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Digital micro lending institutions have defended their pricing model after criticism of exorbitant monthly interest rates slapped on their customers.
In a statement detailing their loans assessment model, the lending firms through their lobby, the Digital Lenders Association of Kenya (DLAK), argued that their operating model had not been well conceptualized and therefore pricing of their products should not be likened with those of commercial banks.
“The digital lending model has been widely criticised because most of us have not understood how lenders operate and the environment in which they operate,” said DLAK’s spokesperson Kevin Mutiso.
Adding that, “The fact is that digital lenders operate in a totally different environment compared to commercial banks making their models very independent and therefore pricing of their products cannot be compared.”
It is not the first time the association is coming out to defend its members – some of whom are still struggling to redeem their torn reputation owing to the fact that such platforms have struggled to convince investors that they are the future of small business lending.
Often times, this burgeoning space – initially envisioned to advance access to loans to the un-banked, has been faulted for charging inflated interest rates to unsuspecting borrowers while others go an extra mile in their debt collection practices like public shaming and endless harassment to the borrower, something Mr. Mutiso says does not reflect the true picture of their dealings.
“The pricing of loans in digital micro-lending is structured in such a way that lenders can only recover all costs only after the 5th loan to the same customer. For a loan amount of Sh 2,500 for instance, a mobile lender will get revenue of Sh 375 but the cost of issuing that credit facility is very costly,” he explains.
A breakdown into a micro-lender’s ‘operating outlay’ shows that most digital lenders factor in cost of marketing capped at Sh 200, cost of funds Sh 31, CRB Verification charges at Sh250, operation cost of Sh 150 while Supporting IT, M-PESA-bank account transaction cost and cost of risk is charged at uniform fees of Sh 50, Sh 22 and Sh 500 respectively.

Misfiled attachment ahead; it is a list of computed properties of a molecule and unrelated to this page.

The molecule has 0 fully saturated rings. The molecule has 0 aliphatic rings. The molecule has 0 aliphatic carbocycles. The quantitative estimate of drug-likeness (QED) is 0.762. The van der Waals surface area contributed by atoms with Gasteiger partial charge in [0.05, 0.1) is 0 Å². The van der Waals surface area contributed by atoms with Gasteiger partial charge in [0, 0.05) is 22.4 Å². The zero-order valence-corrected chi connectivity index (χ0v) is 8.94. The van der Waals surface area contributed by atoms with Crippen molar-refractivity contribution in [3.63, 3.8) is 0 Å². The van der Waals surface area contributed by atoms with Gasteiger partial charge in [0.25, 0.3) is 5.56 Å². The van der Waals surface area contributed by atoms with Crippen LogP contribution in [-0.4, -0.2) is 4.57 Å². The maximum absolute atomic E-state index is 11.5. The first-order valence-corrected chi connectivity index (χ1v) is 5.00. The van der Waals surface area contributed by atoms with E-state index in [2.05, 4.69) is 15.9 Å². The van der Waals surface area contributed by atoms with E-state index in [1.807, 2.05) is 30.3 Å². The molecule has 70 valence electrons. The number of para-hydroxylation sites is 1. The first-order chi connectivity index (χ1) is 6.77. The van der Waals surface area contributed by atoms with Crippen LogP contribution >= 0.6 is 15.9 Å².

All these expenses, Mutiso says, will leave a lender with a Sh 1,172 “loss”. To recover that loss that, he says a customer is compelled to borrow at least five times.
An average loan amount for a mobile lender is capped at Sh 4,000 while that of a commercial bank is pegged at Sh 300,000. At a monthly interest of 15 per cent for a micro lender, the total cost of loan will be Sh 600 – while for a commercial bank, the total cost of loan over a period of 60 months will be Sh 210,000 with an interest rate of 14 per cent.
Experts have continuously pointed out that customers were usually confused about loan terms and conditions, hindering fintech firms’ potential to advance financial inclusion.
Central Bank of Kenya governor Patrick Njoroge, has also criticized such platforms, saying in May last year that they were “displaying shylock-like behavior while hiding behind nice-looking applications.”
There have been talks to further regulate the complex industry whose figures from Credit Bureau Reference Kenya (CRB), show that as of March 2019, there were over 19 million Kenyans mobile loan borrowers with 40 per cent of this number having loans from at least 6 out of 10 mobile money lending services.
It now remains to be seen the kind of regulatory settings the regulator will adopt and its impact on the sector and whether industry players will be reading from the same script, with the ultimate goal being the safety of the defenseless mwananchi.